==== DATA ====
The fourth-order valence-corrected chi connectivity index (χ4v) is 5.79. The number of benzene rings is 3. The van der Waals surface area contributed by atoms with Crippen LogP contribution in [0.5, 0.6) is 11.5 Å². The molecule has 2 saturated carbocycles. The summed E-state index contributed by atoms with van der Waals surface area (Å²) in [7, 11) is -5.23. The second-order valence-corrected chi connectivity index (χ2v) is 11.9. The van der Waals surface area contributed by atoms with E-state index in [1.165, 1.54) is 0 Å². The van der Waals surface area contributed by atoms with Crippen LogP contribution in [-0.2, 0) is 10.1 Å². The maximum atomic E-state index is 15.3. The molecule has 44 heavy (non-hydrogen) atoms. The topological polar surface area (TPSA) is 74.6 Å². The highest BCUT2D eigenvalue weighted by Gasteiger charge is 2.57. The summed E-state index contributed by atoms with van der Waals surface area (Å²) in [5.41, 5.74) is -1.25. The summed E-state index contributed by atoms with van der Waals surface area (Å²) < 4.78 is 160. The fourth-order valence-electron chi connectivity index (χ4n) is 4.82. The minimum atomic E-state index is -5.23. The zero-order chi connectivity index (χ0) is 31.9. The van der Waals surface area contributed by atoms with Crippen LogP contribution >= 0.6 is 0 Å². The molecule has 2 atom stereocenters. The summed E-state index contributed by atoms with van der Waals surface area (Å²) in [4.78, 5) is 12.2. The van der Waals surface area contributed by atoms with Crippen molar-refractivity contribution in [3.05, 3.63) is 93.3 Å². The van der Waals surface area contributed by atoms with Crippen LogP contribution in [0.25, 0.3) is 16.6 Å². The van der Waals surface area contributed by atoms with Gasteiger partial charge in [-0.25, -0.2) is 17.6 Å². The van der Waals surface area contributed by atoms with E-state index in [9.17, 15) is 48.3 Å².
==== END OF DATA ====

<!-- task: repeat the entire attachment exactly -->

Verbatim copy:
The fourth-order valence-corrected chi connectivity index (χ4v) is 5.79. The number of benzene rings is 3. The van der Waals surface area contributed by atoms with Crippen LogP contribution in [0.5, 0.6) is 11.5 Å². The molecule has 2 saturated carbocycles. The summed E-state index contributed by atoms with van der Waals surface area (Å²) in [7, 11) is -5.23. The second-order valence-corrected chi connectivity index (χ2v) is 11.9. The van der Waals surface area contributed by atoms with E-state index in [1.165, 1.54) is 0 Å². The van der Waals surface area contributed by atoms with Crippen LogP contribution in [-0.2, 0) is 10.1 Å². The maximum atomic E-state index is 15.3. The molecule has 44 heavy (non-hydrogen) atoms. The topological polar surface area (TPSA) is 74.6 Å². The highest BCUT2D eigenvalue weighted by Gasteiger charge is 2.57. The summed E-state index contributed by atoms with van der Waals surface area (Å²) in [5.41, 5.74) is -1.25. The summed E-state index contributed by atoms with van der Waals surface area (Å²) < 4.78 is 160. The fourth-order valence-electron chi connectivity index (χ4n) is 4.82. The minimum atomic E-state index is -5.23. The zero-order chi connectivity index (χ0) is 31.9. The van der Waals surface area contributed by atoms with Crippen LogP contribution >= 0.6 is 0 Å². The molecule has 2 atom stereocenters. The summed E-state index contributed by atoms with van der Waals surface area (Å²) in [4.78, 5) is 12.2. The van der Waals surface area contributed by atoms with Crippen molar-refractivity contribution in [3.05, 3.63) is 93.3 Å². The van der Waals surface area contributed by atoms with Crippen LogP contribution in [0.25, 0.3) is 16.6 Å². The van der Waals surface area contributed by atoms with Gasteiger partial charge in [-0.25, -0.2) is 17.6 Å². The van der Waals surface area contributed by atoms with E-state index in [9.17, 15) is 48.3 Å².